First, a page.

WASHINGTON — Food and Drug Administration Commissioner Scott Gottlieb defended his agency’s “breakthrough therapy” program, which speeds review of drugs that show signs of benefit early on, amid criticism from academics that the therapies aren’t actually breakthroughs at all.
A study published in late April in the Journal of Clinical Oncology showed that, on average, cancer drugs designated as “breakthrough” don’t help patients more than drugs that aren’t designated as “breakthrough.” And a study published earlier in April in the New England Journal of Medicine pointed out other examples of “breakthrough therapies” that really weren’t scientific breakthroughs.
Gottlieb said that there aren’t “any misgivings” around the program, and that it’s been “very important.”
“I’ve seen some of what you perceive as criticism,” Gottlieb said in response to a question about the program at the annual meeting of the Reagan-Udall Foundation for the FDA, a nonprofit created by Congress to support the activity of the agency. “I perceive it as healthy dialogue.”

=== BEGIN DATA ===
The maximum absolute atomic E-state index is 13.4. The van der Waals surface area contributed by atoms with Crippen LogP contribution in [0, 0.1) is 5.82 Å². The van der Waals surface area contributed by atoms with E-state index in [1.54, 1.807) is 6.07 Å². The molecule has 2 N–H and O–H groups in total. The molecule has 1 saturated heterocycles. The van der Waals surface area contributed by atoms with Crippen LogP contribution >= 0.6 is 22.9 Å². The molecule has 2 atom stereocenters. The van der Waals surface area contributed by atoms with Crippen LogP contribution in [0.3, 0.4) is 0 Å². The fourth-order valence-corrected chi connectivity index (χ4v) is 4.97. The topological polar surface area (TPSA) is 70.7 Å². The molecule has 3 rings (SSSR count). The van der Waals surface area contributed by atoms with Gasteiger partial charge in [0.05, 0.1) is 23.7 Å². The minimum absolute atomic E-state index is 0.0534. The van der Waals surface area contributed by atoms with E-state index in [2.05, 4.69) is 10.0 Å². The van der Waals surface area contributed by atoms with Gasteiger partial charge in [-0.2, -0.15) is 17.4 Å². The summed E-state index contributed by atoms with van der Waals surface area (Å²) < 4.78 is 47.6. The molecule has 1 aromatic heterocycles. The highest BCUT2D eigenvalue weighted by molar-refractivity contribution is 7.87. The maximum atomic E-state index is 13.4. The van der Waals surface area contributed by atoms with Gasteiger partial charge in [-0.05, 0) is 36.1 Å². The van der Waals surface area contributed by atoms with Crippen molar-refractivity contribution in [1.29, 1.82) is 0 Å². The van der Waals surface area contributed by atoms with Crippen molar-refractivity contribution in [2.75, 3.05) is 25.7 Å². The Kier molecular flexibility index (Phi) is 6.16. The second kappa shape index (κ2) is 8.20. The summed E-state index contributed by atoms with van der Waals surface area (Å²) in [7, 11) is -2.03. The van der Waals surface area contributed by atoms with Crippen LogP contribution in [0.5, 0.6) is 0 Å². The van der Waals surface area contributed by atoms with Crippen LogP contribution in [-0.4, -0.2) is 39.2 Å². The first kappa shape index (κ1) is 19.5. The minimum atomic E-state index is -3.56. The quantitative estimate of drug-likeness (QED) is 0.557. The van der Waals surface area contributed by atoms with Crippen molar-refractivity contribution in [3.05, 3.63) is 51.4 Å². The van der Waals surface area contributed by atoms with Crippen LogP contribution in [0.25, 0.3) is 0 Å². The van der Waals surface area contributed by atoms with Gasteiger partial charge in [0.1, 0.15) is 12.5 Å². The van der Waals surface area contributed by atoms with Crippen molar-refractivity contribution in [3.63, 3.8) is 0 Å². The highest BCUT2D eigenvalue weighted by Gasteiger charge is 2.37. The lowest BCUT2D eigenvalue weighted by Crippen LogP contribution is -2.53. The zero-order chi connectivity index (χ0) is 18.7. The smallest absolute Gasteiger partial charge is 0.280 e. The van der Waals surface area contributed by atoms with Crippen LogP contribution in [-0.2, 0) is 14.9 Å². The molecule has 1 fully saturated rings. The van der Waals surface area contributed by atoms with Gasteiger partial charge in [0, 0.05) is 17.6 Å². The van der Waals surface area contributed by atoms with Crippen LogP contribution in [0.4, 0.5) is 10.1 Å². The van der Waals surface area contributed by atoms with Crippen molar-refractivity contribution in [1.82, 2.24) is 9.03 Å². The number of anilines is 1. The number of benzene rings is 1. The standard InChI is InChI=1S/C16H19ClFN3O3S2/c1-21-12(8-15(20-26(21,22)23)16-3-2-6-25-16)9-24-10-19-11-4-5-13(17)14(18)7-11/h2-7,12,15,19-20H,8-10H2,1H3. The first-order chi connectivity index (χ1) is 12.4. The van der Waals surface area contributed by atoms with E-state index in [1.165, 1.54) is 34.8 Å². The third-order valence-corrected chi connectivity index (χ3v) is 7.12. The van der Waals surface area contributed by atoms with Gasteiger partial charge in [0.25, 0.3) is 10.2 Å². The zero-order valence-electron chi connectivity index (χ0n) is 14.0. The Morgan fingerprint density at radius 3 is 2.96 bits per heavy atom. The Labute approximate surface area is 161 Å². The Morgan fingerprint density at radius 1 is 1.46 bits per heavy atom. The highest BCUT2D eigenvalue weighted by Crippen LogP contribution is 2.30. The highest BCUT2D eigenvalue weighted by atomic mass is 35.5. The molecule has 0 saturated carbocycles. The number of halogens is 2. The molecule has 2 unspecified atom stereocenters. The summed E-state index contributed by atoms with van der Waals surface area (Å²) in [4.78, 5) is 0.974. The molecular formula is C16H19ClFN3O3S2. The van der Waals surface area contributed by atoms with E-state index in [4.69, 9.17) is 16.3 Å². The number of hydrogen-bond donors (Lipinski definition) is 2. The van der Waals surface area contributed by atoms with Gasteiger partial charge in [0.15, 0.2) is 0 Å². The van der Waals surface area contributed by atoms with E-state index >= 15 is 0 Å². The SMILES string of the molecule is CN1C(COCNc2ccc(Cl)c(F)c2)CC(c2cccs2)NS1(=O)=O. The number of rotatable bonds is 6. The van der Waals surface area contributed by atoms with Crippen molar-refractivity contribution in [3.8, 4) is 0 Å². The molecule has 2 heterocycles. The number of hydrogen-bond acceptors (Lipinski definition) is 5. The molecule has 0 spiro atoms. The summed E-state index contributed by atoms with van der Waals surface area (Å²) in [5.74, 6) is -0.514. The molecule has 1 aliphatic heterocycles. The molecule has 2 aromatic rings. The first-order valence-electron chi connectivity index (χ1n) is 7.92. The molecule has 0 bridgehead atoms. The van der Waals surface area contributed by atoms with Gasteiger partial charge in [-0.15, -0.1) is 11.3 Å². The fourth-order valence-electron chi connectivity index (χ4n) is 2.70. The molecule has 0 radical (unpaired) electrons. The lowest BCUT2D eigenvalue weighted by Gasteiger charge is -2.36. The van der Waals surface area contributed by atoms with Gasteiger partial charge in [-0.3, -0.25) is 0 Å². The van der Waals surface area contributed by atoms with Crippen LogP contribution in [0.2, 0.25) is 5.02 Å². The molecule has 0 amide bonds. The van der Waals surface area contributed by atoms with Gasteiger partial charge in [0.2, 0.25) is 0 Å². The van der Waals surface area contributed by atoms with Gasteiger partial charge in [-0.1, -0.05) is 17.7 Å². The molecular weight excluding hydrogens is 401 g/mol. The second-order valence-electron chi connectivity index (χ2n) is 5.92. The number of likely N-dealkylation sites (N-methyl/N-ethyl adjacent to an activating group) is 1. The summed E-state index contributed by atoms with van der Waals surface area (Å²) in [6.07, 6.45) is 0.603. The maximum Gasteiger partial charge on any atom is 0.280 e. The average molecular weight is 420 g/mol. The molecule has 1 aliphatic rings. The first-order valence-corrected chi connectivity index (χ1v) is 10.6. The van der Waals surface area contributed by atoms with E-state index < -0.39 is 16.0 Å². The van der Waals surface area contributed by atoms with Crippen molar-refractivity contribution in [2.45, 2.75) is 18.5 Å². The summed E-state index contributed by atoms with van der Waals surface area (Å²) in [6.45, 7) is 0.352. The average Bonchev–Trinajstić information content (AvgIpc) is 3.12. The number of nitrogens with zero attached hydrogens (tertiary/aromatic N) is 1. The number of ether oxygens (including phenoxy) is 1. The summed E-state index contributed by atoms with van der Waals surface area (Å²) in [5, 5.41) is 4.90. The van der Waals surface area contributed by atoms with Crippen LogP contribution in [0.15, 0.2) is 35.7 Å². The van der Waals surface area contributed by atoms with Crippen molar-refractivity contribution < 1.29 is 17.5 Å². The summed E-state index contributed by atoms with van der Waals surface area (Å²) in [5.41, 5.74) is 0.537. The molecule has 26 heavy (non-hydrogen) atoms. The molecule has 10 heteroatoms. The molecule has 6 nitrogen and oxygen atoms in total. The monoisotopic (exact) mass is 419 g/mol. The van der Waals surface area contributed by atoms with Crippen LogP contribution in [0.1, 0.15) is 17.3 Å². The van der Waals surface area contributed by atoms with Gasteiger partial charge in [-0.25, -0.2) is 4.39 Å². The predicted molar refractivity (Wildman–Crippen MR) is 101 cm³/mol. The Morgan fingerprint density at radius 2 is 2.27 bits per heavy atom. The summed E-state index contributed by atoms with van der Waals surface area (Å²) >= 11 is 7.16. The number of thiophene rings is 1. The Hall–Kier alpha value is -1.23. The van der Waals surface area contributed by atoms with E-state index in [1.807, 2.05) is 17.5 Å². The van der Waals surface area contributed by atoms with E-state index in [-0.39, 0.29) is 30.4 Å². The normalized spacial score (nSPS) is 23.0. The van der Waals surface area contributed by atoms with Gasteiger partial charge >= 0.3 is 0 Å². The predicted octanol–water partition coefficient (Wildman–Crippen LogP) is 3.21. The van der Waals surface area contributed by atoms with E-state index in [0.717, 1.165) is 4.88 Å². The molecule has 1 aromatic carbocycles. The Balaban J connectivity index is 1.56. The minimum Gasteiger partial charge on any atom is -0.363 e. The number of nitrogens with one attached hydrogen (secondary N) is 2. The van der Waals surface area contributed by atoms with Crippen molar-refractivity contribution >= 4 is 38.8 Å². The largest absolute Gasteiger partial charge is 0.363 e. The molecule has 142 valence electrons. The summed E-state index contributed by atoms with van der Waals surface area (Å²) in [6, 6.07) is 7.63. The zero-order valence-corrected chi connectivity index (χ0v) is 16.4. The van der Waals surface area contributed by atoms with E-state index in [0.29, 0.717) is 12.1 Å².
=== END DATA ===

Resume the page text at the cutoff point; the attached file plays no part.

The agency does sometimes pick a therapy as a “breakthrough” and then later withdraws the designation if concerns come up in the review process.
Most recently, at the end of April, the company Synthetic Biologics withdrew the application for breakthrough status for one of its drugs, which is supposed to prevent infection from the bacteria Clostridium difficile, or C. diff., after the FDA raised safety concerns.
FierceBiotech reported that over a dozen drugs have either lost their breakthrough therapy designation, or the sponsoring companies have withdrawn their bids, since the program started in 2014.